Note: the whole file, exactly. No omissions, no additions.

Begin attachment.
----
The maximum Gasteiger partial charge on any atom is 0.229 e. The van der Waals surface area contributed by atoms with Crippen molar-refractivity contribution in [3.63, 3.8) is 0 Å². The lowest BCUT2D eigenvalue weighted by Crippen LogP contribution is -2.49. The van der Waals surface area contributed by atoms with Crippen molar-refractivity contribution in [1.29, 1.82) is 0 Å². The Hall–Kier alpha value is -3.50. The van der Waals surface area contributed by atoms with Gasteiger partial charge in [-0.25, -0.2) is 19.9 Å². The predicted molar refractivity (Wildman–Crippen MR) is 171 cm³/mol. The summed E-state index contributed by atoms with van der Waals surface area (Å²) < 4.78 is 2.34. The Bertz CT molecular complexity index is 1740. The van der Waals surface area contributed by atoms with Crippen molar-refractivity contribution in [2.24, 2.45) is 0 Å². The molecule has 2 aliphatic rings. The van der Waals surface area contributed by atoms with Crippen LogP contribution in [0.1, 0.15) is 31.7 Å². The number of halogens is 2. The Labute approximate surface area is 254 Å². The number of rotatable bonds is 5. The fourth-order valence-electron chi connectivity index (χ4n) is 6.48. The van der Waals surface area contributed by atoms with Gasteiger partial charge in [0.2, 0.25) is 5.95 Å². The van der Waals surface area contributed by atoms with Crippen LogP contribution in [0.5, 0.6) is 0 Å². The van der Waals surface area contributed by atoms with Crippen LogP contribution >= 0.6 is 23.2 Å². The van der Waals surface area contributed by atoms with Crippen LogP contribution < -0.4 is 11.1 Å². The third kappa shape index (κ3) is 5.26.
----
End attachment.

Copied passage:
The maximum Gasteiger partial charge on any atom is 0.229 e. The van der Waals surface area contributed by atoms with Crippen molar-refractivity contribution in [3.63, 3.8) is 0 Å². The lowest BCUT2D eigenvalue weighted by Crippen LogP contribution is -2.49. The van der Waals surface area contributed by atoms with Crippen molar-refractivity contribution in [1.29, 1.82) is 0 Å². The Hall–Kier alpha value is -3.50. The van der Waals surface area contributed by atoms with Gasteiger partial charge in [-0.25, -0.2) is 19.9 Å². The predicted molar refractivity (Wildman–Crippen MR) is 171 cm³/mol. The summed E-state index contributed by atoms with van der Waals surface area (Å²) < 4.78 is 2.34. The Bertz CT molecular complexity index is 1740. The van der Waals surface area contributed by atoms with Crippen molar-refractivity contribution in [2.24, 2.45) is 0 Å². The molecule has 2 aliphatic rings. The van der Waals surface area contributed by atoms with Crippen LogP contribution in [0.1, 0.15) is 31.7 Å². The number of halogens is 2. The Labute approximate surface area is 254 Å². The number of rotatable bonds is 5. The fourth-order valence-electron chi connectivity index (χ4n) is 6.48. The van der Waals surface area contributed by atoms with Gasteiger partial charge in [0.2, 0.25) is 5.95 Å². The van der Waals surface area contributed by atoms with Crippen LogP contribution in [0.5, 0.6) is 0 Å². The van der Waals surface area contributed by atoms with Crippen LogP contribution >= 0.6 is 23.2 Å². The van der Waals surface area contributed by atoms with Crippen LogP contribution < -0.4 is 11.1 Å². The third kappa shape index (κ3) is 5.26.